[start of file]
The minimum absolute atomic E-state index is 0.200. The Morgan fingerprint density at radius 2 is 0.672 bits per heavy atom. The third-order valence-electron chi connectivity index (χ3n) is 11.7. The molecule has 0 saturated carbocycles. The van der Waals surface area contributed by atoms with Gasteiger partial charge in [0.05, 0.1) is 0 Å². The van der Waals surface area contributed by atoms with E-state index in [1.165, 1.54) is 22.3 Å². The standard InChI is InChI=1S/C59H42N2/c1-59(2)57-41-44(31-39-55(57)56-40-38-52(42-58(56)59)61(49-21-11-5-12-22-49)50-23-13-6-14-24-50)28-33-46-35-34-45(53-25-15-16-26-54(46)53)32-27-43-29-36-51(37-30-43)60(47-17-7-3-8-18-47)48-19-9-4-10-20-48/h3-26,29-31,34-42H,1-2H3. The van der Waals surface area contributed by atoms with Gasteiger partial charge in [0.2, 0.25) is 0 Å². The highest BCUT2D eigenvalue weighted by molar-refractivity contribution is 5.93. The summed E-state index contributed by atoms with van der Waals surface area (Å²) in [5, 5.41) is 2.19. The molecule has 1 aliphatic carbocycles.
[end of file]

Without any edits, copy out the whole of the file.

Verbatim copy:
The minimum absolute atomic E-state index is 0.200. The Morgan fingerprint density at radius 2 is 0.672 bits per heavy atom. The third-order valence-electron chi connectivity index (χ3n) is 11.7. The molecule has 0 saturated carbocycles. The van der Waals surface area contributed by atoms with Gasteiger partial charge in [0.05, 0.1) is 0 Å². The van der Waals surface area contributed by atoms with E-state index in [1.165, 1.54) is 22.3 Å². The standard InChI is InChI=1S/C59H42N2/c1-59(2)57-41-44(31-39-55(57)56-40-38-52(42-58(56)59)61(49-21-11-5-12-22-49)50-23-13-6-14-24-50)28-33-46-35-34-45(53-25-15-16-26-54(46)53)32-27-43-29-36-51(37-30-43)60(47-17-7-3-8-18-47)48-19-9-4-10-20-48/h3-26,29-31,34-42H,1-2H3. The van der Waals surface area contributed by atoms with Gasteiger partial charge in [0.2, 0.25) is 0 Å². The highest BCUT2D eigenvalue weighted by molar-refractivity contribution is 5.93. The summed E-state index contributed by atoms with van der Waals surface area (Å²) in [5, 5.41) is 2.19. The molecule has 1 aliphatic carbocycles.